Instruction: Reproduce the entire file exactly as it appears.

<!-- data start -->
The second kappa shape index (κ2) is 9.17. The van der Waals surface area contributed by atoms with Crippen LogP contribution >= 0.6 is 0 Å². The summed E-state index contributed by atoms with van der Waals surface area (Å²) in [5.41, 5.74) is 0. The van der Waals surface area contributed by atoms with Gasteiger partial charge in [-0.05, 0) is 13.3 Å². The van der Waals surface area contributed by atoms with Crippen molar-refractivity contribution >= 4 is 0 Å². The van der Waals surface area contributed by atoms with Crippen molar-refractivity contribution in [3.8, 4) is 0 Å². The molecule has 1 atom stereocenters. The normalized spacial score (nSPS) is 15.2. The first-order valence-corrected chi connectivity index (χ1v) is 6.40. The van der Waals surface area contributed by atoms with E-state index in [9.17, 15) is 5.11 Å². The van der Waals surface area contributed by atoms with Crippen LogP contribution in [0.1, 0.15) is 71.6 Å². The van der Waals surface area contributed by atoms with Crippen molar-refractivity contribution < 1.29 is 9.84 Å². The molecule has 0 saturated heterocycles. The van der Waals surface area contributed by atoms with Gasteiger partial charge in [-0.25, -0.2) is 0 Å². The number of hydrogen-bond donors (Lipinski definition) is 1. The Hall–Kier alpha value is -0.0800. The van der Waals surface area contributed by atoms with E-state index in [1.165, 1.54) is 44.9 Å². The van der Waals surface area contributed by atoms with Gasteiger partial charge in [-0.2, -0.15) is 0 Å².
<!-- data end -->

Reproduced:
The second kappa shape index (κ2) is 9.17. The van der Waals surface area contributed by atoms with Crippen LogP contribution >= 0.6 is 0 Å². The summed E-state index contributed by atoms with van der Waals surface area (Å²) in [5.41, 5.74) is 0. The van der Waals surface area contributed by atoms with Gasteiger partial charge in [-0.05, 0) is 13.3 Å². The van der Waals surface area contributed by atoms with Crippen molar-refractivity contribution >= 4 is 0 Å². The van der Waals surface area contributed by atoms with Crippen molar-refractivity contribution in [3.8, 4) is 0 Å². The molecule has 1 atom stereocenters. The normalized spacial score (nSPS) is 15.2. The first-order valence-corrected chi connectivity index (χ1v) is 6.40. The van der Waals surface area contributed by atoms with E-state index in [9.17, 15) is 5.11 Å². The van der Waals surface area contributed by atoms with Crippen LogP contribution in [0.1, 0.15) is 71.6 Å². The van der Waals surface area contributed by atoms with Crippen molar-refractivity contribution < 1.29 is 9.84 Å². The molecule has 0 saturated heterocycles. The van der Waals surface area contributed by atoms with Gasteiger partial charge in [-0.25, -0.2) is 0 Å². The number of hydrogen-bond donors (Lipinski definition) is 1. The Hall–Kier alpha value is -0.0800. The van der Waals surface area contributed by atoms with E-state index in [1.165, 1.54) is 44.9 Å². The van der Waals surface area contributed by atoms with Gasteiger partial charge in [-0.2, -0.15) is 0 Å².